Researchers at China’s Shanghai Jiao Tong University studied butterfly wings to discover ways to increase the amount of useful light gathered by solar collectors.
Hydrogen, as a renewable energy source, is produced from water and sun, but they key to cracking the development of this technology may lie in the simple flutter of a butterfly’s wings.
Tongxiang Fan who lead the study, says “We realised that the solution to this problem may have been in existence for millions of years, fluttering right in front of our eyes, and that was correct. Black butterfly wings turned out to be a natural solar collector worth studying and mimicking.”
By employing sunlight to increase activity of catalysts, separating H2O into hydrogen and oxygen, power can be generated and the more powerful the solar collector, the more efficient the technology.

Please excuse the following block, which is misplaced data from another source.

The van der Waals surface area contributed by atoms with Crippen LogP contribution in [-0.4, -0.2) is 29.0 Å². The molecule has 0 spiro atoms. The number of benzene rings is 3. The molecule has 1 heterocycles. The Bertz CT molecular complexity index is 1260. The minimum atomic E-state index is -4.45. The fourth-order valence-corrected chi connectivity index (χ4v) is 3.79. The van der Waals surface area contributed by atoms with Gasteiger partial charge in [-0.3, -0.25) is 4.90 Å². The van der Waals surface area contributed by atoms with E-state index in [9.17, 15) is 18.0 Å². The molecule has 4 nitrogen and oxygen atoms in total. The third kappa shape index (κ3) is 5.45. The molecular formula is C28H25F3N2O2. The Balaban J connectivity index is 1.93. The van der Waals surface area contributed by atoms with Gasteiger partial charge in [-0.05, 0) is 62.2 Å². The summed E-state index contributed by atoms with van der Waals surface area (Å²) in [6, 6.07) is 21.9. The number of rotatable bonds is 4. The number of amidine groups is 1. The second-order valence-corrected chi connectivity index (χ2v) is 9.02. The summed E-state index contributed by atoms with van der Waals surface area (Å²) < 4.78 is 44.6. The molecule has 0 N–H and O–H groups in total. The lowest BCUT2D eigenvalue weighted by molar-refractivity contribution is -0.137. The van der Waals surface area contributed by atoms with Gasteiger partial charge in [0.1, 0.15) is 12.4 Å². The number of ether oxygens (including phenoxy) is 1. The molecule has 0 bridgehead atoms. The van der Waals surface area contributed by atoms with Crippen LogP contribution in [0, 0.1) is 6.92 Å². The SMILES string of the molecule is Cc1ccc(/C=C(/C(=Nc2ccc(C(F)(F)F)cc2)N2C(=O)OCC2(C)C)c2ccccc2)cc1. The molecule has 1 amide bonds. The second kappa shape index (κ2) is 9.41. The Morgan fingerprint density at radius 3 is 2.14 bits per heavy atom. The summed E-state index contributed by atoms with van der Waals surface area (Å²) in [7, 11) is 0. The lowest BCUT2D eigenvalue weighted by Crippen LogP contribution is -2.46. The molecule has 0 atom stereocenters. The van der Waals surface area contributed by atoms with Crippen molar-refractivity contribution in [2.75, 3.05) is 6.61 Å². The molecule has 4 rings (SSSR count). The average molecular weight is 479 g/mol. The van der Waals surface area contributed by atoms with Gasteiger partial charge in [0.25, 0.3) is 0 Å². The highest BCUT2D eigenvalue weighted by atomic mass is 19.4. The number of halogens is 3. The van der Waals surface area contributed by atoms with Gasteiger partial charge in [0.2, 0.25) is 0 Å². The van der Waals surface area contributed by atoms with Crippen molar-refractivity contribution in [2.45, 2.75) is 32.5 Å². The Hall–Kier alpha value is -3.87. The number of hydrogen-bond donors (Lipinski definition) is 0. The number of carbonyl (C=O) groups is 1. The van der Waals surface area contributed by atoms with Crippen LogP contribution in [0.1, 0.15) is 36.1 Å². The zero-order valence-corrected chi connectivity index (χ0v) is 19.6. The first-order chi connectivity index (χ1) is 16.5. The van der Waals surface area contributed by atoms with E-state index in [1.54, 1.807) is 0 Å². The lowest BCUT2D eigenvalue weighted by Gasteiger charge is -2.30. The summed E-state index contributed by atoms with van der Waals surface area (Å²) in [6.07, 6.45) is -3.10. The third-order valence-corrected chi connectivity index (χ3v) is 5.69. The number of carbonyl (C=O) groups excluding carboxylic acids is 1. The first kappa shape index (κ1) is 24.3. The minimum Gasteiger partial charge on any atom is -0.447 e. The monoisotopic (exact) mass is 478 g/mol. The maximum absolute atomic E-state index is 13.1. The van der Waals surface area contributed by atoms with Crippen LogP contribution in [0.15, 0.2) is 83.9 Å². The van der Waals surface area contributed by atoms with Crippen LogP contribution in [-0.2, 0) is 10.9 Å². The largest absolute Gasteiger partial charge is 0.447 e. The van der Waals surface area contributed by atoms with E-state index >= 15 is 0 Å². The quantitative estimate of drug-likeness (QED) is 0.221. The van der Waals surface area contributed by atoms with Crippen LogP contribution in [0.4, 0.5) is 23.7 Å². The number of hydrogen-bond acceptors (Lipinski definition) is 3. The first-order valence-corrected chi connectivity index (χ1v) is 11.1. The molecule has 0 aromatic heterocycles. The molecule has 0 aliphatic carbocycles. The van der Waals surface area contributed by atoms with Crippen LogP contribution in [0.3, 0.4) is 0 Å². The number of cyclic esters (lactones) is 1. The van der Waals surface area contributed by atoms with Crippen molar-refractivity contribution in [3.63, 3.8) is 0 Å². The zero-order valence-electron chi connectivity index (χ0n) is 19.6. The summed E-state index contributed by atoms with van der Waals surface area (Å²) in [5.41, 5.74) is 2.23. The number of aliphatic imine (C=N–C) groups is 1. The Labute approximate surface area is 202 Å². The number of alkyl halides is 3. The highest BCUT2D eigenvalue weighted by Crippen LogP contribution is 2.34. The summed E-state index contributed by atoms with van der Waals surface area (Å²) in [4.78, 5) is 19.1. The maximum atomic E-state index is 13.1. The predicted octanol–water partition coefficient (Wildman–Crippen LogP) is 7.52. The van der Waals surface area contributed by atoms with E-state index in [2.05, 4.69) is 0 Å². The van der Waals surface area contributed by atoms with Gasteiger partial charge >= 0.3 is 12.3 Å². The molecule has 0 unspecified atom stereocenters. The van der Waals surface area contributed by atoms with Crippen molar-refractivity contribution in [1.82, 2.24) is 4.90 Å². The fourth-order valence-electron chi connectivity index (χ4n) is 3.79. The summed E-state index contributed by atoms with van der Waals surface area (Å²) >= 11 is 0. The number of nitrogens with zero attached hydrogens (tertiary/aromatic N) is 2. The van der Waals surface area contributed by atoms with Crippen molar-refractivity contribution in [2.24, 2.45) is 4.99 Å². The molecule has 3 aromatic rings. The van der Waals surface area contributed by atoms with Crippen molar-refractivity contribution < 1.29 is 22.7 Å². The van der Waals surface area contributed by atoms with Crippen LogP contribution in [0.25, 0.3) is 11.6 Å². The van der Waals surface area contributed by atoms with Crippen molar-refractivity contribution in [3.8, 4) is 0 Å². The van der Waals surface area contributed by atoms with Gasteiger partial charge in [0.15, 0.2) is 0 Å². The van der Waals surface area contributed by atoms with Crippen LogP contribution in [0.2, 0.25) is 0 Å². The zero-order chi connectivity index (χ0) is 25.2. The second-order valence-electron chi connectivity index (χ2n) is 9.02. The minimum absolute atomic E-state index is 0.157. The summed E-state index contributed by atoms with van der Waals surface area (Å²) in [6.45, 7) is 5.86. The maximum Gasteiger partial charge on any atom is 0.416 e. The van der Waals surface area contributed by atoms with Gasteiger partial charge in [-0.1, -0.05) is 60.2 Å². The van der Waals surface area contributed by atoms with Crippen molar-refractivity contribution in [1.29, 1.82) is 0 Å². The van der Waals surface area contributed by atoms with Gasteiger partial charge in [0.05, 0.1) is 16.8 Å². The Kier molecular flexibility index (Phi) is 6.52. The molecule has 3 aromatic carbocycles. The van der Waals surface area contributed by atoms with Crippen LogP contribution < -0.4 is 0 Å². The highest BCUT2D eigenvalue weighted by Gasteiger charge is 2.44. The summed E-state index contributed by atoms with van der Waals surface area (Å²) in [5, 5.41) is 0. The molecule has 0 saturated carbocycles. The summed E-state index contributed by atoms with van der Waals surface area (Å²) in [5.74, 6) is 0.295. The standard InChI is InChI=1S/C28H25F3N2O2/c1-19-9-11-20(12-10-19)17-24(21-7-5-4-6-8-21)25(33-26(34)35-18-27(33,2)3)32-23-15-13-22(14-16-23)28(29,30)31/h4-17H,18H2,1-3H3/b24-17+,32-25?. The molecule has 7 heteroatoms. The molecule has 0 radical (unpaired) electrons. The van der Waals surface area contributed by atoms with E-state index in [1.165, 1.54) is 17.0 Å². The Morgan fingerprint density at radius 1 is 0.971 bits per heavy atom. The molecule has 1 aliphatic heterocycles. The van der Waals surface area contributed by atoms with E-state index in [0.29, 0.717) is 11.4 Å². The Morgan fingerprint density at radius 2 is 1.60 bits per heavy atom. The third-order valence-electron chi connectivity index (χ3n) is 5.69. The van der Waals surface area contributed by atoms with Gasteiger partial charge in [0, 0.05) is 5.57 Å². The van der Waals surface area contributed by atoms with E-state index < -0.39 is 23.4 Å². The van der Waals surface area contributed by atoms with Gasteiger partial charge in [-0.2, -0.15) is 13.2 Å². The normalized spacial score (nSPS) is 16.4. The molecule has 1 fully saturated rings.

Nanostructures on butterfly wings make them extremely black and help researchers collect sunlight to make hydrogen gas from water; Credit: American Chemical Society via Earthtimes.org
The idea is based on the miniature scales found on the butterflies wings, whereby they collect sunlight to stay active in colder weather. The black colour was found to absorb the highest levels of sunlight. The elongated scales overlap one another, with ridges along the length with tiny holes on either side, opening to the under-layer. By having higher walls, sunlight can be channeled into the holes and soak up longer wavelengths of light.
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